Volvo Cars is restructuring its operations in the U.S. and Canada to optimize spending and prepare for the electric vehicle era.
Volvo’s restructuring is a part of an $88 million global initiative called Core+ which aims to boost efficiencies and modernize the workforce.
Volvo plans to affect over 10% of its white-collar workforce in the U.S. and Canada, with the changes expected to be in place by early October.
As a part of the brand’s future vision, Volvo has launched a new technology hub in Singapore and a tech center in Krakow, Poland.
Volvo Cars is undertaking a significant restructuring of its operations in the U.S. and Canada. This decision is aligned with a larger $88 million worldwide initiative, termed Core+, aimed at enhancing spending efficiency, streamlining operations, and reorienting the workforce for the impending electric vehicle (EV) age.
Michael Cottone, the President of Volvo Cars USA and Canada, emphasized that this initiative would be comprehensive, with virtually every business facet undergoing scrutiny. The objective is to focus on areas that maximize impact. As a part of this process, Volvo is slated to reduce its white-collar workforce in the U.S. and Canada by over 10%. This will be achieved through a combination of job cuts and early retirement incentives, with the majority of these changes expected to be implemented by October.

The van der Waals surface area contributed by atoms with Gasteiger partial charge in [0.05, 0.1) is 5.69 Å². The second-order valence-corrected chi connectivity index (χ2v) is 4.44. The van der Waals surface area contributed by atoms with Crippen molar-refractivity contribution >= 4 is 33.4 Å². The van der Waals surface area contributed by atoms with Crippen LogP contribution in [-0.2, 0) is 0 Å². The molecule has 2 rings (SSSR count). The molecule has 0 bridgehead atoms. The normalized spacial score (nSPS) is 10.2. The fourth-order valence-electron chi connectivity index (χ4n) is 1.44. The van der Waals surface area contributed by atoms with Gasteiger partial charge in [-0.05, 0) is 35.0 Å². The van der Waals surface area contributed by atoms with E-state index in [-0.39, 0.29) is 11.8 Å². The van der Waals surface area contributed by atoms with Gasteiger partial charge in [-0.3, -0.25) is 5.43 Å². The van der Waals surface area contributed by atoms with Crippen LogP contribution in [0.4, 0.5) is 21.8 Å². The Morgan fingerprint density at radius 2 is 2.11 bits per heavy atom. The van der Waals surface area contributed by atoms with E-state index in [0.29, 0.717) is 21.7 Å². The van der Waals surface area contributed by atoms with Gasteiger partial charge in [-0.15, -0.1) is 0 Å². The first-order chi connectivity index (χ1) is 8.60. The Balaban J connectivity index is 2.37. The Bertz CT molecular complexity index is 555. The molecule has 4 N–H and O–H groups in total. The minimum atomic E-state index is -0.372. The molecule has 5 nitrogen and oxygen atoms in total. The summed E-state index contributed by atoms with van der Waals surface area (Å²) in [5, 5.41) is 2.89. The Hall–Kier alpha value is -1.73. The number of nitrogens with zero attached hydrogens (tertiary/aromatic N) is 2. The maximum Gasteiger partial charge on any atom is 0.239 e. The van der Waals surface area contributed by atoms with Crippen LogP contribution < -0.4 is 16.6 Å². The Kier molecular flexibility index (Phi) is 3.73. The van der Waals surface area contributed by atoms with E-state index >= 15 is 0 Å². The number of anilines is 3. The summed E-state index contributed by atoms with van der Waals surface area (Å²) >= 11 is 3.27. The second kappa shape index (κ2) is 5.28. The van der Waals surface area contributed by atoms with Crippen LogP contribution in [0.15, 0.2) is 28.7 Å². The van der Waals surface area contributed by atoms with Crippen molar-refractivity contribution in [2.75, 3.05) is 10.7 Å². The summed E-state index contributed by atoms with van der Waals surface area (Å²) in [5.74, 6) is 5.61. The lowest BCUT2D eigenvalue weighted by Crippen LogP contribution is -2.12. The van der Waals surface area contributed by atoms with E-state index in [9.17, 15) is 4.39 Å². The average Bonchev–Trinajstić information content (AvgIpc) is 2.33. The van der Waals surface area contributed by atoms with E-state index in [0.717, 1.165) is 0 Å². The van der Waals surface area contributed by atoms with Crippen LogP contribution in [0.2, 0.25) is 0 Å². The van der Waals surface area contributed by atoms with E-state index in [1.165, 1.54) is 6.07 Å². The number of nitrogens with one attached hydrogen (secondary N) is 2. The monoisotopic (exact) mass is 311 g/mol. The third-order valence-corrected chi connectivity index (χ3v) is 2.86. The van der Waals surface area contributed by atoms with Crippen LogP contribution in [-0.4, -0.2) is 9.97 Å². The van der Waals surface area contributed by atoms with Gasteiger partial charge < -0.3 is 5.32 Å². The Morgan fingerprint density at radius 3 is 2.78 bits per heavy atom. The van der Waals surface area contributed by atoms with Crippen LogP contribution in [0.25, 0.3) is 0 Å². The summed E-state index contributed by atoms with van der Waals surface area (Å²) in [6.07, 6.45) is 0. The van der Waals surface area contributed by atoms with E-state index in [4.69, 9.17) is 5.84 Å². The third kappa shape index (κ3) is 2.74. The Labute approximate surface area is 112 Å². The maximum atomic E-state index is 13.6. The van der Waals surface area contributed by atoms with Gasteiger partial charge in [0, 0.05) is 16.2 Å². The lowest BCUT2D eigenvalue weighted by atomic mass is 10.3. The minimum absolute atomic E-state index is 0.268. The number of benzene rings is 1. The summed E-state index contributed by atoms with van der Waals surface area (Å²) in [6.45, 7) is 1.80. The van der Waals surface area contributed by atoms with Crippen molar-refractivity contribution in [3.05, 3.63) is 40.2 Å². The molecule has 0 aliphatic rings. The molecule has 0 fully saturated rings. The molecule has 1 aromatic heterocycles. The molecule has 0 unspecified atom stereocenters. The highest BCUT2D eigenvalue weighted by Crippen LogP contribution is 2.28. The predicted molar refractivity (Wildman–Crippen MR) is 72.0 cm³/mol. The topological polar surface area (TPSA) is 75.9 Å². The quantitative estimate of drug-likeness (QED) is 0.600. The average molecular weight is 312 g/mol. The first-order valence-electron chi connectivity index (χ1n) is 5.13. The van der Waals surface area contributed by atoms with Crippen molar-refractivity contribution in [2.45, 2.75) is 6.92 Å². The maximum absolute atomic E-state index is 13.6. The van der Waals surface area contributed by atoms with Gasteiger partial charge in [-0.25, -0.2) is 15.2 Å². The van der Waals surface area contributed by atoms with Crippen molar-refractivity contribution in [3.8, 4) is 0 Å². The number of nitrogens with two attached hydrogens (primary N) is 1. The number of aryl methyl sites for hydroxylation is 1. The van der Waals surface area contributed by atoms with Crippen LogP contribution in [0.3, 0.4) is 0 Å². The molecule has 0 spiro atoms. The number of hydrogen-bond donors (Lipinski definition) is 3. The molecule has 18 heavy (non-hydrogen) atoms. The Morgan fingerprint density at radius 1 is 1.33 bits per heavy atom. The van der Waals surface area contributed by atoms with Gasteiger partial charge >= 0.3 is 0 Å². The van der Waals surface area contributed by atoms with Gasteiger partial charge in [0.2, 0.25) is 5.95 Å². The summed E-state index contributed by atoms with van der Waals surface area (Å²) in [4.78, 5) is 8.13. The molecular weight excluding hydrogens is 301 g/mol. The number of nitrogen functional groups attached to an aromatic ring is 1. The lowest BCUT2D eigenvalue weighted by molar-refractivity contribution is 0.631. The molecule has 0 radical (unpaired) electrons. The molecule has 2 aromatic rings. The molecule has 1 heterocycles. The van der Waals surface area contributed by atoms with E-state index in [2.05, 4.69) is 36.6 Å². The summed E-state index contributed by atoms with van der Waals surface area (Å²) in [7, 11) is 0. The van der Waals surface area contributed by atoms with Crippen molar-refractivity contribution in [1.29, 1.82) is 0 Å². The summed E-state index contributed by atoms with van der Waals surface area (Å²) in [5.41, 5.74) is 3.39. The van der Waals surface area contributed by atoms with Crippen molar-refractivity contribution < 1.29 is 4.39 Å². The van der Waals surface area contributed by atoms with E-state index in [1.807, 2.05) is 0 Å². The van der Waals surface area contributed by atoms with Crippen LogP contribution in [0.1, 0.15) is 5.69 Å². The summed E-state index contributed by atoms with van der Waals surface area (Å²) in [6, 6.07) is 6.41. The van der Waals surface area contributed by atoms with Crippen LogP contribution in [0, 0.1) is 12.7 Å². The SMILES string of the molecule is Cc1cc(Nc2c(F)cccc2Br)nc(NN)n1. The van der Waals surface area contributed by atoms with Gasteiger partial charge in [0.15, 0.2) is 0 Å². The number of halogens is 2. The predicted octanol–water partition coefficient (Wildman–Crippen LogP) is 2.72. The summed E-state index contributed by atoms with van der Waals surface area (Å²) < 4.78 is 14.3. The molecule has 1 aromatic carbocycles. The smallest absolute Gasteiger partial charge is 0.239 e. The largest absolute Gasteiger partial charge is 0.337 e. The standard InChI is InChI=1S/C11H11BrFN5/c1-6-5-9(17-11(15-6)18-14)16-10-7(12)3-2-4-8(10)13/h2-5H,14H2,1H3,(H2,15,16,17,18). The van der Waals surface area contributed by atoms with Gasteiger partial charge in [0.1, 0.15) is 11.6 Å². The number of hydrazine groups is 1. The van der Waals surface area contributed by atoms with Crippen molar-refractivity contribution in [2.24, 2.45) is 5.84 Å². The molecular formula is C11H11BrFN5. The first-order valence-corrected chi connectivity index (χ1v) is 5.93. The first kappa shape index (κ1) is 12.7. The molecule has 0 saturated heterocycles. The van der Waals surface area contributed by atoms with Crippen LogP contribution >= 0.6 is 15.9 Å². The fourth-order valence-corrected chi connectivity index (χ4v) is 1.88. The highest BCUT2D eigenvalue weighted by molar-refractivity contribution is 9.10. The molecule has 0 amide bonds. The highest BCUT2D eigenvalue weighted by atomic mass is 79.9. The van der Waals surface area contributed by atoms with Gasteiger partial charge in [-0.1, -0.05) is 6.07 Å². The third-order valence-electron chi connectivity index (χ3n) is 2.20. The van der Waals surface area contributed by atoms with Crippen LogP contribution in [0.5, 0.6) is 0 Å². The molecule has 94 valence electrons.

Several facilities, including Volvo’s Silicon Valley Tech Center and its Southern California design center, are experiencing downsizing as operations get consolidated at other global locations. In a noteworthy move, the company has inaugurated a technology hub in Singapore dedicated to data analytics, software development, and advanced manufacturing. Additionally, a tech center has been established in Krakow, Poland, earlier this year.
While company spokesperson Russell Datz refrained from delving into the specifics of the restructuring, he confirmed the operational downsizing of the technical center. Notably, this facility has witnessed considerable expansion since 2018.
This global revamp, championed by Volvo Cars CEO Jim Rowan, coincides with the automaker’s aggressive shift towards battery-powered vehicles, aiming for a complete transition by 2030. The company’s vision is to have full-electric models make up 50% of its projected 1.2 million sales by 2025. This will necessitate the introduction of a new EV each year until mid-decade. Rowan elaborated that the restructuring is not just about cost-cutting. The focus is on cultivating a culture of cost-consciousness by innovating and operating more efficiently.
As the EV era dawns, Volvo is also emphasizing the upskilling of its workforce, focusing on areas like software development, machine learning, and artificial intelligence. The company is also keen on in-house development of EV powertrains, thus seeking experts in fields like battery chemistry. This ongoing restructuring, however, will not influence Volvo Cars’ global manufacturing network.